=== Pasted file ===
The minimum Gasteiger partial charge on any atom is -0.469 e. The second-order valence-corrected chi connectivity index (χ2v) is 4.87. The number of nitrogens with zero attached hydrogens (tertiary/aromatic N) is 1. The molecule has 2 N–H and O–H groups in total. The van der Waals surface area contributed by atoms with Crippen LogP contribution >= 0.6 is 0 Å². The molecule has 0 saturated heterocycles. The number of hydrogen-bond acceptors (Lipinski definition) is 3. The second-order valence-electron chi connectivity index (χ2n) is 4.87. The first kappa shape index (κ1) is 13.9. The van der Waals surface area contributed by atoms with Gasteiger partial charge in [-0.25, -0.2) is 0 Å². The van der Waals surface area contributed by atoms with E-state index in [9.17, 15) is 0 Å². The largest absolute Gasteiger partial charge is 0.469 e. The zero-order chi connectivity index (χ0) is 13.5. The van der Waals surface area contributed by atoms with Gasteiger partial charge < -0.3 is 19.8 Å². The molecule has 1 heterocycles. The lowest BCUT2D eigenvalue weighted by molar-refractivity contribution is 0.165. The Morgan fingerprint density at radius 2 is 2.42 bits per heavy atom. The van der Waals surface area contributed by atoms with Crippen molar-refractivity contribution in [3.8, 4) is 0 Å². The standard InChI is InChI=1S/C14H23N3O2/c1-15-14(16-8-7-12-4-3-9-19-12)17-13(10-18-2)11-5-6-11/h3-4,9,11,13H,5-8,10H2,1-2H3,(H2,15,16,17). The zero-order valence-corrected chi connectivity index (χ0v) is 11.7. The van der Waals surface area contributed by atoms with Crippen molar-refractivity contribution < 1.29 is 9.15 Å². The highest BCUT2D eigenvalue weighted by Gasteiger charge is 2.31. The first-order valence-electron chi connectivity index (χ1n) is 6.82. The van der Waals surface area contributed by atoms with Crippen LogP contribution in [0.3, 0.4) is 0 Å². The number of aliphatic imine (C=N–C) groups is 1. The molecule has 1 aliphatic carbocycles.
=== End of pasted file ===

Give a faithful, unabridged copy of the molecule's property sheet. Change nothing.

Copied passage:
The minimum Gasteiger partial charge on any atom is -0.469 e. The second-order valence-corrected chi connectivity index (χ2v) is 4.87. The number of nitrogens with zero attached hydrogens (tertiary/aromatic N) is 1. The molecule has 2 N–H and O–H groups in total. The van der Waals surface area contributed by atoms with Crippen LogP contribution >= 0.6 is 0 Å². The molecule has 0 saturated heterocycles. The number of hydrogen-bond acceptors (Lipinski definition) is 3. The second-order valence-electron chi connectivity index (χ2n) is 4.87. The first kappa shape index (κ1) is 13.9. The van der Waals surface area contributed by atoms with Gasteiger partial charge in [-0.25, -0.2) is 0 Å². The van der Waals surface area contributed by atoms with E-state index in [9.17, 15) is 0 Å². The largest absolute Gasteiger partial charge is 0.469 e. The zero-order chi connectivity index (χ0) is 13.5. The van der Waals surface area contributed by atoms with Gasteiger partial charge < -0.3 is 19.8 Å². The molecule has 1 heterocycles. The lowest BCUT2D eigenvalue weighted by molar-refractivity contribution is 0.165. The Morgan fingerprint density at radius 2 is 2.42 bits per heavy atom. The van der Waals surface area contributed by atoms with Crippen molar-refractivity contribution in [3.8, 4) is 0 Å². The standard InChI is InChI=1S/C14H23N3O2/c1-15-14(16-8-7-12-4-3-9-19-12)17-13(10-18-2)11-5-6-11/h3-4,9,11,13H,5-8,10H2,1-2H3,(H2,15,16,17). The zero-order valence-corrected chi connectivity index (χ0v) is 11.7. The van der Waals surface area contributed by atoms with Crippen molar-refractivity contribution < 1.29 is 9.15 Å². The highest BCUT2D eigenvalue weighted by Gasteiger charge is 2.31. The first-order valence-electron chi connectivity index (χ1n) is 6.82. The van der Waals surface area contributed by atoms with Crippen LogP contribution in [0.3, 0.4) is 0 Å². The number of aliphatic imine (C=N–C) groups is 1. The molecule has 1 aliphatic carbocycles.